It has been over a week within the culture and I believe my values and way of looking at the world are going to be forever changed. The Italian lifestyle is so drastic in comparison to the American way. During orientation they discussed the “honeymoon phase” as being a period in which we believe we are in Disneyland. The world around us is so new and exciting that we feel invincible and without responsibility. This lasted for about a week and I have begun to realize the actual accountability that it takes to live in a city in a foreign land with your roommates. I am mentally prepared to take on the city but the actual realization of how far away I am from all that is comforting is both scary and unpredictable. I cannot avoid the worry about something going wrong and not being able to acquire the assistance that is readily available in the states. With that being said, I find it exciting to think of all the memories and life changes I will go through over the next four months. The separation process has overall been relatively easy for me, I usually can avoid stress and worry so I anticipated an easy transition but with the honeymoon phase coming to a close and the realizations coming into focus, it doesn’t seem as easy as I originally anticipated.
The term “liminoid” is defined as neither being “here nor there” and I find this term as exceptionally well put. I have completely detached myself from the world back home by leaving and disconnecting (literally with cell phone access limited and leaving the country), and I now feel I am physically gone from my home and placed in Italy. Also I am not a member of Italian society, and especially with not being able to communicate or know my way around, I am literally the definition of a liminoid. Being a part of a communitas, however, is much more comforting. I find that by living with, interacting with and talking with those who are undergoing the same situation that I am able to talk out my problems and learn new tools for success. As Slimbach describes, I must not be emotionally dependent on these people because I would miss the experiences going on around me.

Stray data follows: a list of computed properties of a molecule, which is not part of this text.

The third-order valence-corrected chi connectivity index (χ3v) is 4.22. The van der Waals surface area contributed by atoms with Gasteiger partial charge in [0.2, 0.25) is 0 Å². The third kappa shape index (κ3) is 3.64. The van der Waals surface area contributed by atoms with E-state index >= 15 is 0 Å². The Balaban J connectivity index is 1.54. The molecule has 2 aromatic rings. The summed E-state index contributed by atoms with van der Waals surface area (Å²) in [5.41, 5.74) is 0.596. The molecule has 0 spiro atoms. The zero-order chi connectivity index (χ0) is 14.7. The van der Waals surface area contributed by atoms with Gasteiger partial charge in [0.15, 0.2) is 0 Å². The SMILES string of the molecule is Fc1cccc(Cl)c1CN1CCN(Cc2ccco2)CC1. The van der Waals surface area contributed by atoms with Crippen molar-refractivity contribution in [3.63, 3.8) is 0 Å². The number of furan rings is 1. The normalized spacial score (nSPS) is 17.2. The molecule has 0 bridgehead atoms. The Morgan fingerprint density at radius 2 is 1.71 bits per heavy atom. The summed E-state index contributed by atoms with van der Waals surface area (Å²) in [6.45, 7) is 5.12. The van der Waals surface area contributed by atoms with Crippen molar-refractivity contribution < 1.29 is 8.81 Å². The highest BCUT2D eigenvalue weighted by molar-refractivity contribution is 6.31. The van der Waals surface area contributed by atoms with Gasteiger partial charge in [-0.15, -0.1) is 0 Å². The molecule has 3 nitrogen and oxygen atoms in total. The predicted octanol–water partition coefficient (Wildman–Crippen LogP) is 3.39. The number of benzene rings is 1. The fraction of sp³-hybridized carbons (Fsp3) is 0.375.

There are many different types of students that are attending ISI. Throughout my encounters with these people I have noticed multitudes of students that struggle with utilizing the communitas or failing to separate in a healthy way. Slimbach writes, “It is often the experiences that are most difficult that lead us to our deepest lessons, if only we can hold our emotional reactions” (Slimbach 163).This is the prime lesson someone may learn and we must observe and realize these issues. When this occurs we usually let them know they have support systems and try to explain the necessity for leaving the home life at home and enjoying the culture.
I believe my biggest challenge thus far is accepting the fact that there is no going home. Doctors, school, friends and family are so far and unreachable that you must accept this and make do with whatever comes your way. I have learned that I am much more flexible as well as much more intuitive. Ways I have defeated the paradoxical living is by surrounding myself with familiar activites but separating from Americans. I joined an Italian gym in order to make myself more comfortable because it is such a major part in my life I never could live without it.
The photo I chose is a young child looking around excited at Disney World. This expresses my emotions the passed week, before it settled in that I was here for four months. The affect of this scenario is making me think about ways to make life easier, and then leads to my behavior in acting upon those new ideas and methods.